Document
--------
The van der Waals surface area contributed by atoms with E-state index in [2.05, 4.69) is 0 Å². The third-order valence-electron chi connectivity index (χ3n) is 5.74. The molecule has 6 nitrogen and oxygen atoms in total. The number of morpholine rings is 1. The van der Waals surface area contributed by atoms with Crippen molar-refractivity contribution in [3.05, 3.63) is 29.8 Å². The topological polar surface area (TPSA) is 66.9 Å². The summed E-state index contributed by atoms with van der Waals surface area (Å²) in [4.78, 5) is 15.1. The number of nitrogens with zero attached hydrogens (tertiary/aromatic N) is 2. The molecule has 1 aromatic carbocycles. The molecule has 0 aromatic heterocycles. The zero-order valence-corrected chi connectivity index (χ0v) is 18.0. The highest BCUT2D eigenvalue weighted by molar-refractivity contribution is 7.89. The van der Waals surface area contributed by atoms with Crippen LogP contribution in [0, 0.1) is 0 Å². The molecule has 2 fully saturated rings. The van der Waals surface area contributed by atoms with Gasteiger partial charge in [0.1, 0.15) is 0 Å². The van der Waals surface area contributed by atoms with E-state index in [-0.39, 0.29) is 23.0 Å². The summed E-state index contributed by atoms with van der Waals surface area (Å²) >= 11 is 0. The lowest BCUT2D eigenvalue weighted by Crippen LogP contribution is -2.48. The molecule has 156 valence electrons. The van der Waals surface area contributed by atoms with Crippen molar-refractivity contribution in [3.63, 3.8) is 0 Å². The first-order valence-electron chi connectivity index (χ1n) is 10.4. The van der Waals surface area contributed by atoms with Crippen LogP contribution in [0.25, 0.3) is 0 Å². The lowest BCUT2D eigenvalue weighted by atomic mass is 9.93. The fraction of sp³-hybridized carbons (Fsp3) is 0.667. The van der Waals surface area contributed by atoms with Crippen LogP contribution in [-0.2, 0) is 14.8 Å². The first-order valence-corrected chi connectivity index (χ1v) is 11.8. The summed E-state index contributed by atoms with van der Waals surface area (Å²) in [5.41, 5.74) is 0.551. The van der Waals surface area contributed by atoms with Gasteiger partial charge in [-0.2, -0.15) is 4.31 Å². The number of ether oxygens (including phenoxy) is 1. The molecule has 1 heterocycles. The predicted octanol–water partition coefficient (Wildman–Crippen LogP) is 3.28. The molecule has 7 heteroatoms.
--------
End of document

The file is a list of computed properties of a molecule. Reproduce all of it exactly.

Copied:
The van der Waals surface area contributed by atoms with E-state index in [2.05, 4.69) is 0 Å². The third-order valence-electron chi connectivity index (χ3n) is 5.74. The molecule has 6 nitrogen and oxygen atoms in total. The number of morpholine rings is 1. The van der Waals surface area contributed by atoms with Crippen molar-refractivity contribution in [3.05, 3.63) is 29.8 Å². The topological polar surface area (TPSA) is 66.9 Å². The summed E-state index contributed by atoms with van der Waals surface area (Å²) in [4.78, 5) is 15.1. The number of nitrogens with zero attached hydrogens (tertiary/aromatic N) is 2. The molecule has 1 aromatic carbocycles. The molecule has 0 aromatic heterocycles. The zero-order valence-corrected chi connectivity index (χ0v) is 18.0. The highest BCUT2D eigenvalue weighted by molar-refractivity contribution is 7.89. The van der Waals surface area contributed by atoms with Crippen LogP contribution in [0, 0.1) is 0 Å². The molecule has 2 fully saturated rings. The van der Waals surface area contributed by atoms with Gasteiger partial charge in [0.1, 0.15) is 0 Å². The van der Waals surface area contributed by atoms with E-state index in [-0.39, 0.29) is 23.0 Å². The summed E-state index contributed by atoms with van der Waals surface area (Å²) >= 11 is 0. The lowest BCUT2D eigenvalue weighted by Crippen LogP contribution is -2.48. The molecule has 156 valence electrons. The van der Waals surface area contributed by atoms with Crippen molar-refractivity contribution in [3.63, 3.8) is 0 Å². The first-order valence-electron chi connectivity index (χ1n) is 10.4. The van der Waals surface area contributed by atoms with Crippen LogP contribution in [0.25, 0.3) is 0 Å². The lowest BCUT2D eigenvalue weighted by atomic mass is 9.93. The fraction of sp³-hybridized carbons (Fsp3) is 0.667. The van der Waals surface area contributed by atoms with Crippen LogP contribution in [-0.2, 0) is 14.8 Å². The first-order valence-corrected chi connectivity index (χ1v) is 11.8. The summed E-state index contributed by atoms with van der Waals surface area (Å²) in [5.41, 5.74) is 0.551. The van der Waals surface area contributed by atoms with Gasteiger partial charge in [-0.2, -0.15) is 4.31 Å². The number of ether oxygens (including phenoxy) is 1. The molecule has 1 heterocycles. The predicted octanol–water partition coefficient (Wildman–Crippen LogP) is 3.28. The molecule has 7 heteroatoms.